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AU Bank in Clunes digs into golden past

Property Here - Monday, May 20, 2013

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A CROWD of about 100 people blocked the main street of Clunes yesterday as a unique piece of film history was auctioned in the regional Victorian town.

The former State Savings Bank in Clunes, used as a set for the film Ned Kelly and with a bank vault door signed by Heath Ledger, attracted attention from buyers in all of Australia’s major capitals.

But after just two bids it was passed in at $550,000.

The words 'Thanks for letting me rob ya bank, Ned', and the actor's signature written on the inside of the bank's walk-in-vault door were a major part of the sales pitch, and the signature was on display for the public with a rare opening of the vault for the occasion.

Had the signed bank and four-bedroom residence on the same title sold it would have arguably set a new record for Australian memorabilia, well past the $402,500 paid for one of Sir Don Bradman's baggie green caps - believed to be the record holder.

While the signed bank vault may not fit the typical mould of memorabilia, current owner Leanne Kamp believes the signature is a treasure worthy of being kept under lock and key.

"It's certainly something we have treasured over the years,'' she said.

She also believes it will sell in short order after solid interest leading up to the auction.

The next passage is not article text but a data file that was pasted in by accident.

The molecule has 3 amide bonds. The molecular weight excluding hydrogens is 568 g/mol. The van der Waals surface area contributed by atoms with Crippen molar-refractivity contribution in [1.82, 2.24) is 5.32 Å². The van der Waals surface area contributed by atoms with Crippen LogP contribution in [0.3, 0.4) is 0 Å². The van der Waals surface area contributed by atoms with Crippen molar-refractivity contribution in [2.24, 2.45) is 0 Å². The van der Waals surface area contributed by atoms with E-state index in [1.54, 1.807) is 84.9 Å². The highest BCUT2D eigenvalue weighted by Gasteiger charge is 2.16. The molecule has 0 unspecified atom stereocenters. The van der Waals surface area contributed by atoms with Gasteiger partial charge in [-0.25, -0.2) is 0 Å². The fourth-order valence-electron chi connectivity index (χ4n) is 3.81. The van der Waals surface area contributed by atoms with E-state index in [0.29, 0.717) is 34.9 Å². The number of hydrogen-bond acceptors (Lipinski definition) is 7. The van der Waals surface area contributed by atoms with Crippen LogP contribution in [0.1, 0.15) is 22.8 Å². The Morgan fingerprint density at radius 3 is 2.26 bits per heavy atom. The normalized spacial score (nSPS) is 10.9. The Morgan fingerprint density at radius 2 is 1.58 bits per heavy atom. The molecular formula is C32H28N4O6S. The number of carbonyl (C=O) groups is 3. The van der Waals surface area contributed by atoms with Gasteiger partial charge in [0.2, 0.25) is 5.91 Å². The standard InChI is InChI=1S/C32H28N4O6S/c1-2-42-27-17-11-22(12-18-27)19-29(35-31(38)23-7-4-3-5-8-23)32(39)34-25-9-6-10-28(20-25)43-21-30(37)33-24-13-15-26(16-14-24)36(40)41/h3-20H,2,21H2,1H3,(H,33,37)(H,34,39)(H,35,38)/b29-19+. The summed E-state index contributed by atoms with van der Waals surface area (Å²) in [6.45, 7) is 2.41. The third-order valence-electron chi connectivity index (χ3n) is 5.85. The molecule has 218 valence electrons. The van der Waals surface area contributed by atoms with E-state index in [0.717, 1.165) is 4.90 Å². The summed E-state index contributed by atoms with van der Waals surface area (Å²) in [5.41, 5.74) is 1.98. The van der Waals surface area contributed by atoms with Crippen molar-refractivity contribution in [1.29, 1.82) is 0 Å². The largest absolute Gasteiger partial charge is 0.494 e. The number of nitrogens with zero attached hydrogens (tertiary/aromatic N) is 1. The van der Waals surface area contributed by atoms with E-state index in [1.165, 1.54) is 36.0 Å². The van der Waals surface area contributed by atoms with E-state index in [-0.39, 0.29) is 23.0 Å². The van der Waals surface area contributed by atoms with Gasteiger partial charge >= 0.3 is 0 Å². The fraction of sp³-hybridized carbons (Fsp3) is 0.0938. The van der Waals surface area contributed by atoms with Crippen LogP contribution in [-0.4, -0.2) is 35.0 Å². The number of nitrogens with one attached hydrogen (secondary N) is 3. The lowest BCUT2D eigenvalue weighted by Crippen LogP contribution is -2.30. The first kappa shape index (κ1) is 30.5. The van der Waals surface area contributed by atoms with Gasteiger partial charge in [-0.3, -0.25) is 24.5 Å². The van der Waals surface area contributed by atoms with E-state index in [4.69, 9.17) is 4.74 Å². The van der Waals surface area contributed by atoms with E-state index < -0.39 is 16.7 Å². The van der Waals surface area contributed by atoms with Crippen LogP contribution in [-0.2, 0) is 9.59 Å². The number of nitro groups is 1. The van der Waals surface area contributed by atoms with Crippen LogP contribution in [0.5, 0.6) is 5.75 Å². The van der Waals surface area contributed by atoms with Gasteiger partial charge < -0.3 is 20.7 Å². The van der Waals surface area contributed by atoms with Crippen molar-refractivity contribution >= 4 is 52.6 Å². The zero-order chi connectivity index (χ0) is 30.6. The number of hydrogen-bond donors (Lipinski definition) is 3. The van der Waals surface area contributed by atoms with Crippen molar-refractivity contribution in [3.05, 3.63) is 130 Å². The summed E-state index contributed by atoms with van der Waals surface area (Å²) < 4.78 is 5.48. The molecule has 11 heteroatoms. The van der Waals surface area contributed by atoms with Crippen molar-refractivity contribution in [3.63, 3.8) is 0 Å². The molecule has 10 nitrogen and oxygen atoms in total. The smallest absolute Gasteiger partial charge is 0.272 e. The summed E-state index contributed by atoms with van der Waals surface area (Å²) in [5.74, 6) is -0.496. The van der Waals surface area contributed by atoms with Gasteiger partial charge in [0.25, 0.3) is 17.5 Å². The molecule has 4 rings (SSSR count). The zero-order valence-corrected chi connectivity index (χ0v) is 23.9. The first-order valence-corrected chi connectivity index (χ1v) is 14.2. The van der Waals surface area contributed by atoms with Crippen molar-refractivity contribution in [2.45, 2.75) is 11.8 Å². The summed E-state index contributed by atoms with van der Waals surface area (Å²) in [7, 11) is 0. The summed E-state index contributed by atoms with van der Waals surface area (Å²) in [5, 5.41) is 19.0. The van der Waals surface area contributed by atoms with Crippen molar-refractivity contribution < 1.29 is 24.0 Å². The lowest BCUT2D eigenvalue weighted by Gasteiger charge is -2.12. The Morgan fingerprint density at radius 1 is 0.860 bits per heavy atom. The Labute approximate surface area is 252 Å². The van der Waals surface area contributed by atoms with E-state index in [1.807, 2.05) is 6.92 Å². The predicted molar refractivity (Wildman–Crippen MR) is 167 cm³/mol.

Ms Kamp remembers hiding in a hallway while watching Ledger and co-star Orlando Bloom burst inside the building during filming.

And the former bank has been a decent earner over the years, with Gold Logie winner Rebecca Gibney also coming through its doors to shoot an episode of the Halifax FP.

Clunes itself was used in the filming of Mad Max.

"The Ned Kelly movie paid very well, which was an absolute bonus, (you get) in the thousands of dollars when they are filming and that can just be for one day,'' Ms Kamp said.

Jo Millar, from AAG Property Consultants, is handling the sale and said while buyers were attracted to the business and residential side of the offering, the signature added appeal.

"It would definitely be a draw card for a business, or if you are into the movie star thing it would be definitely be worth it,'' Ms Millar said.

Charles Leski of Leski Auctions, which handles most auctions for Australian film memorabilia, said items relating to Heath Ledger are rare.

"There's not a whole lot around, he didn't have a very long career and there are people who would consider it (Ledger's signature) an important autograph to have,'' Mr Leski said.

"But people like something a little more practical than a bank vault.''

Mr Leski argued the main value from the signature would be if the new owner planned to make something of it - like a gallery or restaurant.

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